In William Faulkner's "A Rose For Emily," Faulkner's details about setting and atmosphere help the reader understand the actions and reactions of Miss Emily. Throughout the story, Faulkner gives hints that eventually lead up to the shocking revelation of Emily's character. At first glance, Emily seems like a lonely woman with little self-confidence and low self-esteem. Faulkner portrays her and her family with high statuses and while she did carry herself with dignity, people in the community only gave her respect based on fear of what she could do to them. It wasn't until her death when her true character was revealed when the skeleton of her lover, Homer Baron, is discovered in a room in her house. Not only did Emily poison him, but a gray hair was found next to his skeleton, indicating that she had been sleeping with a corpse for years. It all just goes to show that some people aren't what they seem.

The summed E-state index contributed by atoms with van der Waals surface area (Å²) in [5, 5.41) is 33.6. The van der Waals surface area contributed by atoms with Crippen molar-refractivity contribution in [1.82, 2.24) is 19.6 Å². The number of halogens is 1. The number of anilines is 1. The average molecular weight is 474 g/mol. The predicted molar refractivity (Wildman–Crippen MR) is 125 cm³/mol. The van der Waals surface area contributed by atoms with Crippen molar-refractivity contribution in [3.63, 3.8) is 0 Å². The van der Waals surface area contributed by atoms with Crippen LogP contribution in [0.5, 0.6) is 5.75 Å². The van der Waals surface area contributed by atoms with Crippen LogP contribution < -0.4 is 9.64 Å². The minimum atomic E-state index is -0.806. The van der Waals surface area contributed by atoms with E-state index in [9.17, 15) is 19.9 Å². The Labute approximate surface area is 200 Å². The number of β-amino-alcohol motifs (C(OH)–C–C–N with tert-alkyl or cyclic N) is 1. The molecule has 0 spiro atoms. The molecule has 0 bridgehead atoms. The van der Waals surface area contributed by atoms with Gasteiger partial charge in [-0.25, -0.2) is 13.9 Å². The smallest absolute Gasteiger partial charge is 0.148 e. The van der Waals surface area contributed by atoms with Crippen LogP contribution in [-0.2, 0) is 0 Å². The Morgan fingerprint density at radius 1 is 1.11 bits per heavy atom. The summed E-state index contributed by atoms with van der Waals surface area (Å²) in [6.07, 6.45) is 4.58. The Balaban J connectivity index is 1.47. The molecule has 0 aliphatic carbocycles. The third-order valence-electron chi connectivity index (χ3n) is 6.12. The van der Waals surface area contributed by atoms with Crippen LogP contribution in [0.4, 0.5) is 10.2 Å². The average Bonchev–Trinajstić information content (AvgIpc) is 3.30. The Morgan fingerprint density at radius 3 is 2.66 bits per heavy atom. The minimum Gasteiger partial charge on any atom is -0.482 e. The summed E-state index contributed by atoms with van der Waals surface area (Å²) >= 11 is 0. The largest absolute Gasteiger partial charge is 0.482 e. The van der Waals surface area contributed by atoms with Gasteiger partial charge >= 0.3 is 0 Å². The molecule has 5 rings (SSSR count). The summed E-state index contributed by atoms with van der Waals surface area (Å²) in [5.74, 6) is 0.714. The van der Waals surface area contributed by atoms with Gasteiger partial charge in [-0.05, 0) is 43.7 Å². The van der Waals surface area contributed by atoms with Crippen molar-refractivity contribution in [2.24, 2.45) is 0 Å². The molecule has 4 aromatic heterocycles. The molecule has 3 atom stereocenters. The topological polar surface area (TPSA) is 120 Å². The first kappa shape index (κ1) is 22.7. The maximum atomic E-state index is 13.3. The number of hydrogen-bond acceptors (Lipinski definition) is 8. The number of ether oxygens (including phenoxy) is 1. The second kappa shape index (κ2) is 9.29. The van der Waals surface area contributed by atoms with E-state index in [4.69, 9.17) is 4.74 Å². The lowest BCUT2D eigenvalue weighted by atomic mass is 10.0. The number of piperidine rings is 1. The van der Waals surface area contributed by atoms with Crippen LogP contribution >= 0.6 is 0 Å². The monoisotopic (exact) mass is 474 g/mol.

Above all, Emily's love life was controlled by her father, a man of high class stature who was looked up upon by the community. He chose the men he wanted Emily to date and chased off those he didn't like. He had probably intimidated her into thinking that every man she met was no good for her. When he died, tt sounded to readers like freedom for Emily. After all, she could finally be free to date whomever she wanted to without her father to chase them off. However, from years of his past actions, she really didn't know how to be in a relationship with somebody and unfortunately became barricaded in her home.
Even though Emily didn't go out much, let alone socialize, she did have a gentleman friend, Homer Barron, whom she soon developed feelings for. Like any woman, she dreamt of getting married, starting a family, but most of all being loved; she was sure Homer was the one who would fulfill all of her dreams and rescue her from being along. Unfortunately, Homer had different feelings about their relationship and didn't feel the same way about her as she did about him.